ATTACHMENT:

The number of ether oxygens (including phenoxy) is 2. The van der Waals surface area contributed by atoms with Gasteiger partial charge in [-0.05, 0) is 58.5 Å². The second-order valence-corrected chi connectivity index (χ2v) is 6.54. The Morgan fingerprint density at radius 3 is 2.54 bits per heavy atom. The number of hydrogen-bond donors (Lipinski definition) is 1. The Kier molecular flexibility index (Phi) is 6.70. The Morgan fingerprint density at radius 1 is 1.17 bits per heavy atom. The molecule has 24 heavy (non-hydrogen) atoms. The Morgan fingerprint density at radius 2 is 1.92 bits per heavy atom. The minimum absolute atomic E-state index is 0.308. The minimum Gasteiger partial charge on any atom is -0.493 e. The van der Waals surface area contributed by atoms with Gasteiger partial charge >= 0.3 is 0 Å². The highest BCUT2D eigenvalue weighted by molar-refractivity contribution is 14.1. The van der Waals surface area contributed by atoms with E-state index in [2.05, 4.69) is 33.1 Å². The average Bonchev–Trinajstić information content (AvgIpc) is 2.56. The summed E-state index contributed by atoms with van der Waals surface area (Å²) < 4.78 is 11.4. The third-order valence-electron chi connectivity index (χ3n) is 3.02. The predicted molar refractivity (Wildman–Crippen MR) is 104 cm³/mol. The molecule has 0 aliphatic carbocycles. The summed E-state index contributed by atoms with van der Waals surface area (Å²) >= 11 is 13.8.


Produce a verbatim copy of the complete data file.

The number of ether oxygens (including phenoxy) is 2. The van der Waals surface area contributed by atoms with Gasteiger partial charge in [-0.05, 0) is 58.5 Å². The second-order valence-corrected chi connectivity index (χ2v) is 6.54. The Morgan fingerprint density at radius 3 is 2.54 bits per heavy atom. The number of hydrogen-bond donors (Lipinski definition) is 1. The Kier molecular flexibility index (Phi) is 6.70. The Morgan fingerprint density at radius 1 is 1.17 bits per heavy atom. The molecule has 24 heavy (non-hydrogen) atoms. The Morgan fingerprint density at radius 2 is 1.92 bits per heavy atom. The minimum absolute atomic E-state index is 0.308. The minimum Gasteiger partial charge on any atom is -0.493 e. The van der Waals surface area contributed by atoms with Gasteiger partial charge >= 0.3 is 0 Å². The highest BCUT2D eigenvalue weighted by molar-refractivity contribution is 14.1. The van der Waals surface area contributed by atoms with E-state index in [2.05, 4.69) is 33.1 Å². The average Bonchev–Trinajstić information content (AvgIpc) is 2.56. The summed E-state index contributed by atoms with van der Waals surface area (Å²) < 4.78 is 11.4. The third-order valence-electron chi connectivity index (χ3n) is 3.02. The predicted molar refractivity (Wildman–Crippen MR) is 104 cm³/mol. The molecule has 0 aliphatic carbocycles. The summed E-state index contributed by atoms with van der Waals surface area (Å²) >= 11 is 13.8.